You see it every day, everywhere you go….an enormous amount of human beings with their face buried in their phones, or their arms stretched to its capacity, spinning in circles to capture the best lighting for the perfect selfie, all in the name of social media. Whether you are scrolling though ever so popular fight videos, memes or silly cat videos.
Looking at the dynamics of social media today, it only has a negative when we overindulge in it. There is research that shows the adverse effects of overusing social media.
Lower Self Esteem
In 2013, a group of French researchers conducted that concluded that the more time humans spend on social media sites, the lower their self-esteem is and depressed they become. One contributing factor is that social media users often view the lifestyle of influencers and celebrities as the standard of living. Social media interactions create the illusion of achieving perfection.
The average human spends a total of 2-3 hours a day with their neck tilted anywhere from 40-60 degrees to look at their smartphone. While viewing this image, you can clearly see why this is a problem. According to Dr. Kenneth Hansraj, the average human head weighs 10-12 pounds. Leaning your head at a 60-degree angle in combination with physics puts around 60 pounds of pressure on your cervical spine (so if you have a big head like myself, you are doing a number on your spine). Over time this is detrimental to your spine. In many test studies, correct posture correlates highly with better health, on average, within males and females alike.
It Limits Conversation
If it is not 1:1 ratio, hashtagged or trending, 9 times out of 10 it is not deemed important. This is seen as limiting because often times serious matters are swept under the rug to topics such as cashmeoutside memes and new dance craves. Social media has quickly become the thermostat that sets the temperature for what is important in the social media world. Often time viewers misconstrue popularity for importance.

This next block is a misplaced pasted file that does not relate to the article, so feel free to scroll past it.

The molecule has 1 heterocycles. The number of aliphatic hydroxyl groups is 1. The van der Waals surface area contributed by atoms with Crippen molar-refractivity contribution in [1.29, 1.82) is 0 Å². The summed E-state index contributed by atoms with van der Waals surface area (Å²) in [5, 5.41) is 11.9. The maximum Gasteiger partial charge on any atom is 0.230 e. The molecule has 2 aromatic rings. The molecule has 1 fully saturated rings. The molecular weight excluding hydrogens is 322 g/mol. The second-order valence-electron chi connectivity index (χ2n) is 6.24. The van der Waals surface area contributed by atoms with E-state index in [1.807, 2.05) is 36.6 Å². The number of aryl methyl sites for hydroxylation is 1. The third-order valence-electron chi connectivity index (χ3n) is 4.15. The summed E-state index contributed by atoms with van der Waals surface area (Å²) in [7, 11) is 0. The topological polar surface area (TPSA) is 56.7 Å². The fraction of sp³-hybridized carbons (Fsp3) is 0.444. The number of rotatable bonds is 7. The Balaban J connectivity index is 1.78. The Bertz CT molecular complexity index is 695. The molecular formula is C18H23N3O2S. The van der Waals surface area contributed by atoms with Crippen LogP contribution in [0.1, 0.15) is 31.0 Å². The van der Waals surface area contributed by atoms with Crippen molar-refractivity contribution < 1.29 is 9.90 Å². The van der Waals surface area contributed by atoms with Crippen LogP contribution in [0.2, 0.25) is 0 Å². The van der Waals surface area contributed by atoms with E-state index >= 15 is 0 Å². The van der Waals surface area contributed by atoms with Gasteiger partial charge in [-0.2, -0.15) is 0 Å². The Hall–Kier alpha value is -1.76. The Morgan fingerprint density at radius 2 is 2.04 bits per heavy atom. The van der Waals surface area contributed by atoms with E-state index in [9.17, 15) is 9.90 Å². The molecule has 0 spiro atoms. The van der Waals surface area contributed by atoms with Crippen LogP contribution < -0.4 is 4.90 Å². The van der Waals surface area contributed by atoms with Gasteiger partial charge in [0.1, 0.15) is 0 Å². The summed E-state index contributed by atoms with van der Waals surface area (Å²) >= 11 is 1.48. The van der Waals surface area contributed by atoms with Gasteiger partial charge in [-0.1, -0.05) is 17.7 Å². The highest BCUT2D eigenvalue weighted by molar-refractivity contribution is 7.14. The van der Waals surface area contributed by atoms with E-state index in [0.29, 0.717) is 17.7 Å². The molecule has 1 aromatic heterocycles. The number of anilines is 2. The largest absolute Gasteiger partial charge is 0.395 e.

How to Fix This?
Take A Break:
Social media fasting for at least a week has shown to increase one’s mood as well as everyday habits. Delete the apps for a couple days, go outside, or participate in a new found hobby. I promise the world around you will not fall since you don’t have social media.
Tone It Down:
According to an article from Business Insiders, the blue light from your smartphone confuses your brain as if it were still daytime, which shuts down your bodies “sleepy” hormones (melatonin). This disruption in sleep patterns can cause your body damage over time, including higher chances for depression. Try using the nighttime mode on your phone at least.
You have to always remember that what you see on social media is not real life. Social media is extremely detailed, just like television, made to create the “perfect” life to grab your attention. Situations are manipulated to play on human psychology and to gain your attention, and eventually your money. It’s nothing wrong with wanting to improve your self, but don’t destroy who you are in the process.